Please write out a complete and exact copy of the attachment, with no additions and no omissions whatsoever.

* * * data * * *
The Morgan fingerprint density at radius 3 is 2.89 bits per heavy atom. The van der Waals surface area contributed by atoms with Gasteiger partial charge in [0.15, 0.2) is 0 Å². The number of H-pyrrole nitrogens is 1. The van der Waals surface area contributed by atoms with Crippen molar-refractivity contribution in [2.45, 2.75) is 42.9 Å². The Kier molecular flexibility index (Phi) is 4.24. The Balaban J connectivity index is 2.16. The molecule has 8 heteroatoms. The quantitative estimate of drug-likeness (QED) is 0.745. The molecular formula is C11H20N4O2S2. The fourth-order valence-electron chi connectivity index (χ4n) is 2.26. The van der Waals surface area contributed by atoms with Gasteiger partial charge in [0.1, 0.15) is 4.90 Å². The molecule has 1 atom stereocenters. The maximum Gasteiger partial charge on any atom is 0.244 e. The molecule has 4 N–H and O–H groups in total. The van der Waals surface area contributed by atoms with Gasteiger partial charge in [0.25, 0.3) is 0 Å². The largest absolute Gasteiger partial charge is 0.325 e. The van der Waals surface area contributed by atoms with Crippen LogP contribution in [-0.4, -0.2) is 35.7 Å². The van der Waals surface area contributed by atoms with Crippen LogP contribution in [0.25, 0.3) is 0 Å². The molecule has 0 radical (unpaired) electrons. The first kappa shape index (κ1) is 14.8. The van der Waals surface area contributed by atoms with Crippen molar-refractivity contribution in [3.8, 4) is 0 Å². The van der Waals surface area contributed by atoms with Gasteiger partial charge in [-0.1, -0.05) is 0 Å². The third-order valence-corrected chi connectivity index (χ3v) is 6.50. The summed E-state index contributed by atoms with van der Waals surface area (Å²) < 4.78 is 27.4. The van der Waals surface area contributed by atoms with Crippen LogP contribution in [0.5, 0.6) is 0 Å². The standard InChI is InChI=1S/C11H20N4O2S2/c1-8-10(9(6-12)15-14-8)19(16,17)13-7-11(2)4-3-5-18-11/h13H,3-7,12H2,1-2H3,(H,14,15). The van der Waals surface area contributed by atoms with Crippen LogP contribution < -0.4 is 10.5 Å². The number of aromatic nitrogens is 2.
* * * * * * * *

The Morgan fingerprint density at radius 3 is 2.89 bits per heavy atom. The van der Waals surface area contributed by atoms with Gasteiger partial charge in [0.15, 0.2) is 0 Å². The number of H-pyrrole nitrogens is 1. The van der Waals surface area contributed by atoms with Crippen molar-refractivity contribution in [2.45, 2.75) is 42.9 Å². The Kier molecular flexibility index (Phi) is 4.24. The Balaban J connectivity index is 2.16. The molecule has 8 heteroatoms. The quantitative estimate of drug-likeness (QED) is 0.745. The molecular formula is C11H20N4O2S2. The fourth-order valence-electron chi connectivity index (χ4n) is 2.26. The van der Waals surface area contributed by atoms with Gasteiger partial charge in [0.1, 0.15) is 4.90 Å². The molecule has 1 atom stereocenters. The maximum Gasteiger partial charge on any atom is 0.244 e. The molecule has 4 N–H and O–H groups in total. The van der Waals surface area contributed by atoms with Gasteiger partial charge in [0.25, 0.3) is 0 Å². The largest absolute Gasteiger partial charge is 0.325 e. The van der Waals surface area contributed by atoms with Crippen LogP contribution in [-0.4, -0.2) is 35.7 Å². The van der Waals surface area contributed by atoms with Crippen LogP contribution in [0.25, 0.3) is 0 Å². The molecule has 0 radical (unpaired) electrons. The first kappa shape index (κ1) is 14.8. The van der Waals surface area contributed by atoms with Crippen molar-refractivity contribution in [3.8, 4) is 0 Å². The van der Waals surface area contributed by atoms with Gasteiger partial charge in [-0.1, -0.05) is 0 Å². The third-order valence-corrected chi connectivity index (χ3v) is 6.50. The summed E-state index contributed by atoms with van der Waals surface area (Å²) < 4.78 is 27.4. The van der Waals surface area contributed by atoms with Crippen LogP contribution in [0.5, 0.6) is 0 Å². The standard InChI is InChI=1S/C11H20N4O2S2/c1-8-10(9(6-12)15-14-8)19(16,17)13-7-11(2)4-3-5-18-11/h13H,3-7,12H2,1-2H3,(H,14,15). The van der Waals surface area contributed by atoms with Crippen LogP contribution < -0.4 is 10.5 Å². The number of aromatic nitrogens is 2.